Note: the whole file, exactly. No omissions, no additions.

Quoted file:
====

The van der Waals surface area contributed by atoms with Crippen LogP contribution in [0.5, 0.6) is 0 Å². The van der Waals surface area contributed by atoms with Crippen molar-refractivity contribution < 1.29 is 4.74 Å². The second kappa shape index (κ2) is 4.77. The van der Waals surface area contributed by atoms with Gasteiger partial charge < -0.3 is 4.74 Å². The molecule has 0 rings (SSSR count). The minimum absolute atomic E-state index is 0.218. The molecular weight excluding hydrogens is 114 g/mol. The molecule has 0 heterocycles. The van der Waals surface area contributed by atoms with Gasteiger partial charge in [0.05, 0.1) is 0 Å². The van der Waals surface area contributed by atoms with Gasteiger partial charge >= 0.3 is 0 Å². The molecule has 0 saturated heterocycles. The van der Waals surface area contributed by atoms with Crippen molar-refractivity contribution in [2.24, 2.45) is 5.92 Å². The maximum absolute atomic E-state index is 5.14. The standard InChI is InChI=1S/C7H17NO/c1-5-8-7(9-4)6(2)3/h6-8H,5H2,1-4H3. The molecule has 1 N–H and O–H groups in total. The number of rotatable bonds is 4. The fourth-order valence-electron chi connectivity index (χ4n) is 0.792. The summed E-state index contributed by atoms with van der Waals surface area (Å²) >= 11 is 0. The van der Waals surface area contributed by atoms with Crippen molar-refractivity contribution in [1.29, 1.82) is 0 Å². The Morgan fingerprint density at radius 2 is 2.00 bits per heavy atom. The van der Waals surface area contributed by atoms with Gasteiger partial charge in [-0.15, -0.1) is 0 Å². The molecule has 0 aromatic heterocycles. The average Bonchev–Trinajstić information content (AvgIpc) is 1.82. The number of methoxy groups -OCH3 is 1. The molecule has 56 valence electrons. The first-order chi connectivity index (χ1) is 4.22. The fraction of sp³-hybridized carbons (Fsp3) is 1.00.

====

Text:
The van der Waals surface area contributed by atoms with Crippen LogP contribution in [0.5, 0.6) is 0 Å². The van der Waals surface area contributed by atoms with Crippen molar-refractivity contribution < 1.29 is 4.74 Å². The second kappa shape index (κ2) is 4.77. The van der Waals surface area contributed by atoms with Gasteiger partial charge < -0.3 is 4.74 Å². The molecule has 0 rings (SSSR count). The minimum absolute atomic E-state index is 0.218. The molecular weight excluding hydrogens is 114 g/mol. The molecule has 0 heterocycles. The van der Waals surface area contributed by atoms with Gasteiger partial charge in [0.05, 0.1) is 0 Å². The van der Waals surface area contributed by atoms with Gasteiger partial charge >= 0.3 is 0 Å². The molecule has 0 saturated heterocycles. The van der Waals surface area contributed by atoms with Crippen molar-refractivity contribution in [2.24, 2.45) is 5.92 Å². The maximum absolute atomic E-state index is 5.14. The standard InChI is InChI=1S/C7H17NO/c1-5-8-7(9-4)6(2)3/h6-8H,5H2,1-4H3. The molecule has 1 N–H and O–H groups in total. The number of rotatable bonds is 4. The fourth-order valence-electron chi connectivity index (χ4n) is 0.792. The summed E-state index contributed by atoms with van der Waals surface area (Å²) >= 11 is 0. The van der Waals surface area contributed by atoms with Crippen molar-refractivity contribution in [1.29, 1.82) is 0 Å². The Morgan fingerprint density at radius 2 is 2.00 bits per heavy atom. The van der Waals surface area contributed by atoms with Gasteiger partial charge in [-0.15, -0.1) is 0 Å². The molecule has 0 aromatic heterocycles. The average Bonchev–Trinajstić information content (AvgIpc) is 1.82. The number of methoxy groups -OCH3 is 1. The molecule has 56 valence electrons. The first-order chi connectivity index (χ1) is 4.22. The fraction of sp³-hybridized carbons (Fsp3) is 1.00.